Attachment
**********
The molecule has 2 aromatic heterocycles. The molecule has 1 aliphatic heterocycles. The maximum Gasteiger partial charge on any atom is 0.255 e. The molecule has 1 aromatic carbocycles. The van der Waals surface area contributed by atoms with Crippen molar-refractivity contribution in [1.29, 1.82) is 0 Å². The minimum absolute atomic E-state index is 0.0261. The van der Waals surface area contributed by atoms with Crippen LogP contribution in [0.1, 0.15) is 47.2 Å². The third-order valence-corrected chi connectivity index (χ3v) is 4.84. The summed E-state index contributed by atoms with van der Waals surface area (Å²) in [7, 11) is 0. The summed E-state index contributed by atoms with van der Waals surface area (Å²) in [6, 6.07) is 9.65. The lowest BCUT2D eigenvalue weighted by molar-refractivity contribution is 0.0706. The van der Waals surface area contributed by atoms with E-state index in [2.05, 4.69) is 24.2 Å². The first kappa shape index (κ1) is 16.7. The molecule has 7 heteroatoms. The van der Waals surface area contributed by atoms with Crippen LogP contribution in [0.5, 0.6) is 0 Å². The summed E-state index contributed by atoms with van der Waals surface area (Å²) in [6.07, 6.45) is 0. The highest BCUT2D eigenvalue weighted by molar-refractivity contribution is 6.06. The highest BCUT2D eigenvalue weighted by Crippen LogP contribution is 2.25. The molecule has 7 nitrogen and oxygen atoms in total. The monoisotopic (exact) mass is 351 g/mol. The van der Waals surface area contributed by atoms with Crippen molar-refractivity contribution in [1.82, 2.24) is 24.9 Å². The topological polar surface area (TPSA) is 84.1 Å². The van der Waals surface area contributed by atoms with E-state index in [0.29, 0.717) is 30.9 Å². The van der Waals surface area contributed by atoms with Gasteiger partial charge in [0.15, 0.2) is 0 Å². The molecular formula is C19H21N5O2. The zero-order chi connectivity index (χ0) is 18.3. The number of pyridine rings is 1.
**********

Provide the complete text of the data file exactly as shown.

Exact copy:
The molecule has 2 aromatic heterocycles. The molecule has 1 aliphatic heterocycles. The maximum Gasteiger partial charge on any atom is 0.255 e. The molecule has 1 aromatic carbocycles. The van der Waals surface area contributed by atoms with Crippen molar-refractivity contribution in [1.29, 1.82) is 0 Å². The minimum absolute atomic E-state index is 0.0261. The van der Waals surface area contributed by atoms with Crippen LogP contribution in [0.1, 0.15) is 47.2 Å². The third-order valence-corrected chi connectivity index (χ3v) is 4.84. The summed E-state index contributed by atoms with van der Waals surface area (Å²) in [7, 11) is 0. The summed E-state index contributed by atoms with van der Waals surface area (Å²) in [6, 6.07) is 9.65. The lowest BCUT2D eigenvalue weighted by molar-refractivity contribution is 0.0706. The van der Waals surface area contributed by atoms with E-state index in [2.05, 4.69) is 24.2 Å². The first kappa shape index (κ1) is 16.7. The molecule has 7 heteroatoms. The van der Waals surface area contributed by atoms with Crippen LogP contribution in [0.5, 0.6) is 0 Å². The summed E-state index contributed by atoms with van der Waals surface area (Å²) in [6.07, 6.45) is 0. The highest BCUT2D eigenvalue weighted by molar-refractivity contribution is 6.06. The highest BCUT2D eigenvalue weighted by Crippen LogP contribution is 2.25. The molecule has 7 nitrogen and oxygen atoms in total. The monoisotopic (exact) mass is 351 g/mol. The van der Waals surface area contributed by atoms with Crippen molar-refractivity contribution in [1.82, 2.24) is 24.9 Å². The topological polar surface area (TPSA) is 84.1 Å². The van der Waals surface area contributed by atoms with E-state index in [0.29, 0.717) is 30.9 Å². The van der Waals surface area contributed by atoms with Gasteiger partial charge in [0.15, 0.2) is 0 Å². The molecular formula is C19H21N5O2. The zero-order chi connectivity index (χ0) is 18.3. The number of pyridine rings is 1.